Does chlorhexidine mouthwash have alcohol?

Published by Anaya Cole on

Does chlorhexidine mouthwash have alcohol?

Chlorhexidine is an antiseptic mouthrinse that is bactericidal and effective against some forms of yeasts and viruses. Most chlorhexidine mouthrinses contain 11.6 percent alcohol.

What can I use instead of chlorhexidine?

SmartMouth Clinical DDS was proven to be an effective alternative to 0.12% chlorhexidine in reducing the gingival index, calculus index, plaque index, and patient bleeding scores. SmartMouth also scored higher on patient compliance than 0.12% chlorhexidine.

Which chlorhexidine is alcohol free?

Most chlorhexidine mouthrinses contain 11.6 percent alcohol. If one were seeking an alternative to reduce alcohol by 11.6 percent, Sunstar Americas provides the clinician with GUM Paroex, the only FDA-approved alcohol-free 0.12 percent chlorhexidine gluconate mouthrinse.

Is mouthwash without alcohol better?

Studies by the Journal of Conservative Dentistry and the International Journal of Dentistry suggest alcohol-free mouthwashes have a better effect on the color, hardness, and wear of tooth composite restorations compared to mouthwashes that contain alcohol.

Why do dentists recommend alcohol free mouthwash?

Alcohol free mouthwash aids saliva production instead of inhibiting it–this helps your mouth naturally flush out bacteria. Switching to alcohol free mouthwash could save you from dry mouth and an imbalance of bacteria in your mouth resulting in bad breath.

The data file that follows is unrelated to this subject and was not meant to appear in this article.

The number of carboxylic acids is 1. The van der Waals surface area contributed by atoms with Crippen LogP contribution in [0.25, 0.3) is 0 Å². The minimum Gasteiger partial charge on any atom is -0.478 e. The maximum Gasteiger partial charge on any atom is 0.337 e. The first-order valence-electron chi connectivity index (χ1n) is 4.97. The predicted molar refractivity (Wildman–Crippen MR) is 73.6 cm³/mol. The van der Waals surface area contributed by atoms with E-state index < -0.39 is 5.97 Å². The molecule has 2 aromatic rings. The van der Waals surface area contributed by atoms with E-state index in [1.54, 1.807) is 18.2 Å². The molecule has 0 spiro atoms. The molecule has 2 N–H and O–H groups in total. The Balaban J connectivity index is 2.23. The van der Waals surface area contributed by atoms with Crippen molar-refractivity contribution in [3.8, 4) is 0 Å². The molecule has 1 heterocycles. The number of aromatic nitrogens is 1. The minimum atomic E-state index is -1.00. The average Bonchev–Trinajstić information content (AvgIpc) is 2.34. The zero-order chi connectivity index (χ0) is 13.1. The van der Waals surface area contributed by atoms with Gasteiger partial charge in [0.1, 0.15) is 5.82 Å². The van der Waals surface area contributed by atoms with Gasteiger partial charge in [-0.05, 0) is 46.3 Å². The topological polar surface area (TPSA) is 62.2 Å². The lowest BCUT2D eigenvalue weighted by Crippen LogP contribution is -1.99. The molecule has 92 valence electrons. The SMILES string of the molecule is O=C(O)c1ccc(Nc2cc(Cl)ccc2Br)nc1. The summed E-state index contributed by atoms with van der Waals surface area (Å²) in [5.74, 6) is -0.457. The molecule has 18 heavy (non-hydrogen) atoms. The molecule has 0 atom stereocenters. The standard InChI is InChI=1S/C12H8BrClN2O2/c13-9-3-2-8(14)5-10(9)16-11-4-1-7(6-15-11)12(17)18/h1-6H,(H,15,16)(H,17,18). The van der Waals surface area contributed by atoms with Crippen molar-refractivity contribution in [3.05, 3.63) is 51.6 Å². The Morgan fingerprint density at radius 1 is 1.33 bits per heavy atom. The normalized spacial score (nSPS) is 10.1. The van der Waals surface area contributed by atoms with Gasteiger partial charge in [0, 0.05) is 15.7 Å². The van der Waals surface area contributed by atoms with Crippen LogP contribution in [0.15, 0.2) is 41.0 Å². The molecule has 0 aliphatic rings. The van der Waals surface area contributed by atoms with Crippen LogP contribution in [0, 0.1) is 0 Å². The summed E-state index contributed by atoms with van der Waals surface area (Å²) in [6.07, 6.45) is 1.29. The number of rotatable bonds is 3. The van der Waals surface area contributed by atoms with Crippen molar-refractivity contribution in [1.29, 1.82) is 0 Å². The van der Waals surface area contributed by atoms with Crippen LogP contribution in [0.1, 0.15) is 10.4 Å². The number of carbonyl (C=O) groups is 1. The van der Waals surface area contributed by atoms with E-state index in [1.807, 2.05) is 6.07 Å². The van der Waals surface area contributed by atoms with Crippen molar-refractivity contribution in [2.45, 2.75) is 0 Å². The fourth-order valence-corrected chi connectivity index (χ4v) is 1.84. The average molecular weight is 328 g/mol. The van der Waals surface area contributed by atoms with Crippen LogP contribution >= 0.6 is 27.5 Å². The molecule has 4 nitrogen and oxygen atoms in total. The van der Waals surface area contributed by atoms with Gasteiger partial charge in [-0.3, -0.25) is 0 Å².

Is alcohol free mouthwash safe?

Other than these conditions, BioMed Research International suggests that alcohol-free mouthwash complements gloss, color, hardness, and tooth composite restorations than alcohol-based mouthwashes. Nonetheless, alcohol-free mouthwashes effectively prevent dental diseases and freshen the breath as well.

What is a natural alternative to chlorhexidine?

Conclusion: Thus, allium sativum-bakuchiol combination demonstrated antimicrobial effects similar to chlorhexidine against planktonic cells and dynamic biofilm. It could serve as a possible natural, economical alternative to chlorhexidine mouthrinses usually recommended in dental clinics.

Categories: News